Ahead of Kimanis poll, Sabahans protest temporary pass to document stateless foreigners (VIDEO)

Julia Chan
Datuk Anifah Aman addressing the crowd gathered for the anti-PSS rally in Membakut January 15, 2020. — Picture by Julia Chan

KIMANIS, Jan 15 — A group Sabahans gathered in Membakut town today in objection to the controversial Sabah temporary pass(PSS), three days before the by-election here.

Around 400 people of diverse ages travelled from all over the west coast including the state capital to express their concern with the PSS.

A four-point roadblock along the west coast main road slowed crowds and traffic considerably but did little to assuage the angry attendees who showed up 90 minutes late.

Dressed in black T-shirts emblazoned with “Tolak PSS”, among others, they arrived in waves, some as early as 7am, chanting “bantah PSS” and “tolak PSS” when prompted, right to the end of the rally at 11.20am when police came to disperse the crowds.

The event was also a show of the Opposition’s solidarity, with leaders from several parties coming together including Kimanis’s Umno candidate Datuk Mohamad Alamin, Parti Bersatu Sabah information chief Datuk Joniston Bangkuai, Parti Solidarity Tanah Airku president Datuk Dr Jeffrey Kitingan, MCA Sabah Wanita chief Pamela Yong, Sabah Progressive Party president Datuk Yong Teck Lee and former Kimanis MP Datuk Anifah Aman who all took to the stage to give speeches against the PSS, while backing Alamin as the candidate.

Bangkuai said his party was against PSS from the start because it did not address the number of foreigners in the state, but instead — according to him — encouraged them to multiply.

“Some have lived here for slightly more than ten years but they are getting more privileges than locals themselves.

“PSS is not part of their election manifesto, why implement it?” he said.

Yong in his speech said that since the government came into power they had done little to reassure the people that they would resolve the illegal immigrant issue.

“They approve pump boats, and there were concerns with the presence of the National Registration Department at the site of razed squatter colonies.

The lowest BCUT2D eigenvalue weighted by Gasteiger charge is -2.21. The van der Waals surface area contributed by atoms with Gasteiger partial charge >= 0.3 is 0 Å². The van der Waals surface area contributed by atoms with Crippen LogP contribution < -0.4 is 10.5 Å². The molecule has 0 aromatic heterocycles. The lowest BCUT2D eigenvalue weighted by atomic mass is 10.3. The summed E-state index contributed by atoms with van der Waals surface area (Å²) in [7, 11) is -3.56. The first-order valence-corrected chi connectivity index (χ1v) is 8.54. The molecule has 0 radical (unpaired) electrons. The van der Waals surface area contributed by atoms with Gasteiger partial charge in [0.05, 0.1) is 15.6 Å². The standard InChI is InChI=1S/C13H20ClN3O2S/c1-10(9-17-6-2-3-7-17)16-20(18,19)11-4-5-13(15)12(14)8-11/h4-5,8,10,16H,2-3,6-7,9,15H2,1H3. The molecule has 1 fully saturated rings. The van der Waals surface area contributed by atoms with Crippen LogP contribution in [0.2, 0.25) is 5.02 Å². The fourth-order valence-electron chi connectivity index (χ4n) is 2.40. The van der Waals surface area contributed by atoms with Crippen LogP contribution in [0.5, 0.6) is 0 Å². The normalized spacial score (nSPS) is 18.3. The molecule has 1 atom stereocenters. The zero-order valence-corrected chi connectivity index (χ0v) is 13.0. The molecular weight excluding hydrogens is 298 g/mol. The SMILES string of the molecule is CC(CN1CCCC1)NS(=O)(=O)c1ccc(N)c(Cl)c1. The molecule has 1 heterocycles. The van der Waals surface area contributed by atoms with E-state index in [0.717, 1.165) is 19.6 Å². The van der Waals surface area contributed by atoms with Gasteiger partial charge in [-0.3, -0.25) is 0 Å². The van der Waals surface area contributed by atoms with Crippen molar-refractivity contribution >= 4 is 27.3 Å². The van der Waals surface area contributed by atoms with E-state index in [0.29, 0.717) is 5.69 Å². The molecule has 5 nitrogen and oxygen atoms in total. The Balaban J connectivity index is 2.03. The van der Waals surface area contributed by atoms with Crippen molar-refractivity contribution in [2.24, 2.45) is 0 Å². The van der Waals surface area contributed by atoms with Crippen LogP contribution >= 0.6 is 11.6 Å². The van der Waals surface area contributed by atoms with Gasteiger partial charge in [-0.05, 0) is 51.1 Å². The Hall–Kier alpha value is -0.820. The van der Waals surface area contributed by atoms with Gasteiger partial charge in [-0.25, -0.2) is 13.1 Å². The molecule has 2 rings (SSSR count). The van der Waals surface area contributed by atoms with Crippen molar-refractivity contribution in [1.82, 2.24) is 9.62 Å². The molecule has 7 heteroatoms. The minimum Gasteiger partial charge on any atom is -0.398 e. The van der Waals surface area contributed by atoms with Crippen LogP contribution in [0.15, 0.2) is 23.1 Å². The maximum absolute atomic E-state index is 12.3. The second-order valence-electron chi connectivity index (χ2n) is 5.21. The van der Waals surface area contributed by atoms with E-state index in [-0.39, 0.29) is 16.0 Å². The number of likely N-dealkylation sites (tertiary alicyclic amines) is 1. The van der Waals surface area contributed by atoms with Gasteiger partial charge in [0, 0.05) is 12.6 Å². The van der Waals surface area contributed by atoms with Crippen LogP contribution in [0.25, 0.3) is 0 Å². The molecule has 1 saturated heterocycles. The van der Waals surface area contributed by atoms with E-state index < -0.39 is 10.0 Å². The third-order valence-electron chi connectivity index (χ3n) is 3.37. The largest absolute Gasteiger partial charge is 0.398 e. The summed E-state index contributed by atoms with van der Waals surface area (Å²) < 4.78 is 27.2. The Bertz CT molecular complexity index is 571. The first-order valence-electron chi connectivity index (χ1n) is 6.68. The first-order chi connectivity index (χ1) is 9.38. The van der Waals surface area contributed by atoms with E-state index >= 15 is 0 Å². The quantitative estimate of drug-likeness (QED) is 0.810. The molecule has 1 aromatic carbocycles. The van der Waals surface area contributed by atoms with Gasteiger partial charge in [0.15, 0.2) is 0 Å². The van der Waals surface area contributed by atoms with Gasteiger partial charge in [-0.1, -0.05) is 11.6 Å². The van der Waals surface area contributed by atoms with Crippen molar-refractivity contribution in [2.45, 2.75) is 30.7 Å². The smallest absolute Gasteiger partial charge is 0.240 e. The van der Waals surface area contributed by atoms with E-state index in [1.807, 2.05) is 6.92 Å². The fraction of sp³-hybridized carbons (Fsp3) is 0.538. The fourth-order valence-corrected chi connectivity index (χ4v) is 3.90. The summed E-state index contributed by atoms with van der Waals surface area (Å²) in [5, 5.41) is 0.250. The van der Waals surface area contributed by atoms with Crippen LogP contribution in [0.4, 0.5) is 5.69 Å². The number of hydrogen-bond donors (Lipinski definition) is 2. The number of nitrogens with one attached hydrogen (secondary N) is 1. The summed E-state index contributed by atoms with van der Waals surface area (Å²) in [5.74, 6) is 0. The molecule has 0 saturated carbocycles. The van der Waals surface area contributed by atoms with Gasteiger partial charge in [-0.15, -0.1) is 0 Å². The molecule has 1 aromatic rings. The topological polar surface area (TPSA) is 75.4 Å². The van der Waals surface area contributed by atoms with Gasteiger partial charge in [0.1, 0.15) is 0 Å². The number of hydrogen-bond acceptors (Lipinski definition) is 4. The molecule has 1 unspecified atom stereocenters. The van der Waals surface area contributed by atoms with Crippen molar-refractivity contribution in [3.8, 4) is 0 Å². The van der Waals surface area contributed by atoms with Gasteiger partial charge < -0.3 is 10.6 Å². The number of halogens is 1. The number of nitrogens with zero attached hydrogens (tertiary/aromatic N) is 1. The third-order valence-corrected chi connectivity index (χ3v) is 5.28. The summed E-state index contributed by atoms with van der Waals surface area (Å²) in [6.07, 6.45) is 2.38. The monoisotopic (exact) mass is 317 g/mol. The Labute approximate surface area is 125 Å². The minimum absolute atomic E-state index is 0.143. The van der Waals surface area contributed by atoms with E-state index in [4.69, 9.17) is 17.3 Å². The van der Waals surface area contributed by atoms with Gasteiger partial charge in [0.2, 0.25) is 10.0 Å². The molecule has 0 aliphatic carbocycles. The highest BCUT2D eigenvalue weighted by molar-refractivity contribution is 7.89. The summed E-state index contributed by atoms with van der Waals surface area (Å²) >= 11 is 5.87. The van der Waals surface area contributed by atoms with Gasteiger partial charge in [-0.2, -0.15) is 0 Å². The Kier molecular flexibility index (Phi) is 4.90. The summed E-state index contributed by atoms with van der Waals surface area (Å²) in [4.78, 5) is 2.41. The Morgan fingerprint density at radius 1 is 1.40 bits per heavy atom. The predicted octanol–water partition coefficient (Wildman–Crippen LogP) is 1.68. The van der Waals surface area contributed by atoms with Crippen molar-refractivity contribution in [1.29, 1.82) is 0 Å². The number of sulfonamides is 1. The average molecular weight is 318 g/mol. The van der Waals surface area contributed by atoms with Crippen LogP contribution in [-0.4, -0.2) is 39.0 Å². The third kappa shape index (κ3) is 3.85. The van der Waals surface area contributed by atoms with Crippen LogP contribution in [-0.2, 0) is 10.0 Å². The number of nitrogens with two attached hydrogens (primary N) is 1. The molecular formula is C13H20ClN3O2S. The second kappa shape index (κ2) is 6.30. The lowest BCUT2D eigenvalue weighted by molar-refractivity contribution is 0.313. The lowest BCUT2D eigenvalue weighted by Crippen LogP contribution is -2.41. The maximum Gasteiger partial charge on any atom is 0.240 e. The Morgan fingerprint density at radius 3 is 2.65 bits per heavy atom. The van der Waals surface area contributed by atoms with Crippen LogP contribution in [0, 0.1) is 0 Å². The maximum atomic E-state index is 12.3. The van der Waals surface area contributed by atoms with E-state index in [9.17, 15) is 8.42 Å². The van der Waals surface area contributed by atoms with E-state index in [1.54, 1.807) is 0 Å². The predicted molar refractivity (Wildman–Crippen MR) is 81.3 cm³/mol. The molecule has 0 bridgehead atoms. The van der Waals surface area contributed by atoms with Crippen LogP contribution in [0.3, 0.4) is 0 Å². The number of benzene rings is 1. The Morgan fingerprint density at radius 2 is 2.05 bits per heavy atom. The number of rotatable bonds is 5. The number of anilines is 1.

“The chief minister himself announced an island to host foreigners. Sabahans who apply for homes sometimes also get turned down,” he said.

Sabahans against the Sabah temporary pass from gathered in the small west coast town of Membakut, in the Kimanis parliamentary constituency where a by-election is to go to polls in three days. — Picture by Julia Chan

Kitingan also said that allowing them to continue to live here would destroy the economy and change the social demographics, allowing their numbers to overtake native Sabahans.

He also claimed that the process could unwittingly register dubious individuals who are with the Islamic State movement or Abu Sayyaf terrorist group, which would endanger Sabah’s security.

Anifah also harped on problems with Sabah’s growing immigrant population, pointing out that polio was brought in from the neighbouring Philippines likely by the foreigners travelling in between the two countries freely.

He accused Chief Minister Datuk Seri Shafie Apdal of gambling with the next generation’s future via the PSS instead of tackling the bigger problems like convincing the Philippine government to drop their claim on Sabah.

Separately, Beaufort police chief Azmir Abdul Razak said that police arrested one individual for carrying a weapon — later identified to be a wooden stick — into the event.

“It was apparently meant to be for a performance but that did not materialise. We are still investigating to see whether there was any ill intent on his part,” he said.

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